On the other hand, a larger sales opportunity or efficient sales management would break even and promote the infrastructure of the Cuban art market, which is currently almost exclusively dependent on it foreign capitalalthough the country’s fine arts authorities should take more care in preserving this artistic legacy that has been passed on to other countries over the decades.

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In this context, Douglas commented on his experience in Holland, where he explained that, beyond a question of money, the European nation was interested in preserving its own heritage through the purchase and preservation of works by local artists, an initiative initiated by Cuba could learn.

Aside from the collection valued by the MNBA and the stewardship of the National Council of Plastic Arts and the Cuban Fund of Cultural Assets, the country’s galleries should have greater circulation of the catalog of their works and provide more opportunities for the public to view the country’s existing collections to get to know, in particular what is appreciated in relation to contemporary Cuban art, where the creation of a museum that preserves the latest Cuban creations of recent times is more than necessary.

At the same time, more preparation of art market specialists is urgently needed if one wants to carry out a competent market project today, because art history graduates often go out into the “real” world after completing their studies with many questions, in a context in which the The figure of the art dealer or curator is almost taboo in a country where private gallery space still lacks legal power.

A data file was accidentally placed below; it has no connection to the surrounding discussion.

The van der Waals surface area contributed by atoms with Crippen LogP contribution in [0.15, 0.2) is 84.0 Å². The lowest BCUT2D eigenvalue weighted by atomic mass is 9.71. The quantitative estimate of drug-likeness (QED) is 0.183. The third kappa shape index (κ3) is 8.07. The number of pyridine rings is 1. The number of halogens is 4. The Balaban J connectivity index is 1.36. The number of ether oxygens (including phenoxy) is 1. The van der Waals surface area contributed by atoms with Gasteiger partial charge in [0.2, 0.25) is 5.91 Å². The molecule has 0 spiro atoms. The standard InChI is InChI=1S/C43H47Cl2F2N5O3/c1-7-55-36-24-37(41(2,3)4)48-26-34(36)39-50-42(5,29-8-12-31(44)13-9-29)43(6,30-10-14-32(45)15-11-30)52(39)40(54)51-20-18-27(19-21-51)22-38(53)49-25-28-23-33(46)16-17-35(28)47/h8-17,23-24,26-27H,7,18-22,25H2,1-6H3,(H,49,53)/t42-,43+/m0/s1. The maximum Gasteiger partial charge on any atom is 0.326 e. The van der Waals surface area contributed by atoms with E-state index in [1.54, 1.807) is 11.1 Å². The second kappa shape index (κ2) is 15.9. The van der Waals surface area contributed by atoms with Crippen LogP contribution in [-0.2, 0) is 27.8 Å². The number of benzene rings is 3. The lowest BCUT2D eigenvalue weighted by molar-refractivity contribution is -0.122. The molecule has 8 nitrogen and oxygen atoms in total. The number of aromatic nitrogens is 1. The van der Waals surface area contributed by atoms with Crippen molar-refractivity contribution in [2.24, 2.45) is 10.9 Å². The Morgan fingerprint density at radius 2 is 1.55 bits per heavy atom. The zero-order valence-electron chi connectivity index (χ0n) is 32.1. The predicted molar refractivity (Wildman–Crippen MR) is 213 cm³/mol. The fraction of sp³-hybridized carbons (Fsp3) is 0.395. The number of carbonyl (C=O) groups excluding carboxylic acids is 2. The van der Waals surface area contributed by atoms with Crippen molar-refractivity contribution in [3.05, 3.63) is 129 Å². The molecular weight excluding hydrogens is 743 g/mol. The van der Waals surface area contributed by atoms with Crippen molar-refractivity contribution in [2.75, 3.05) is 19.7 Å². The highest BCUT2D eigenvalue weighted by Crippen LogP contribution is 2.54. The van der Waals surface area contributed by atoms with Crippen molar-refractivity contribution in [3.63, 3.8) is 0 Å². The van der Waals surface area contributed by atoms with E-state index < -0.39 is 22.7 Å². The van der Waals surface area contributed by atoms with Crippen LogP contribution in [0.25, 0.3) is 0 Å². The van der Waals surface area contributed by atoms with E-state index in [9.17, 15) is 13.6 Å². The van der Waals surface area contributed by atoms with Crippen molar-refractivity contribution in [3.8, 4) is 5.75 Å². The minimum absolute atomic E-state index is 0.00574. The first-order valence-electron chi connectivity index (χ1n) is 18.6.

Although the legal recognition of open studios has allowed artists some economic independence and self-government of their projects, these are small spaces for the dissemination of their work and should not spread more than gallery spaces, where there is – or should be – an entire work team, around Supporting creators in their intention to enter the market and connecting them to other avenues for future exhibitions and projects. This was highlighted by Camejo Vento in his presentation, adding that not many artists are lucky enough to come into a space like Máxima, which helps the artist in matters that are a bit outside of his work.

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Spaces like this panel are necessary to question where the future of the national market should go after several years of trying to finally take off, he stressed Villaresone of the Cuban artists who recently participated in the Venice Biennale 2022who referred to the fact that more needs to be done for art made in Cuba to reach more homes, in a desire shared by many and which they hope will not take long to be fulfilled.

Yoel Rodríguez Tejeda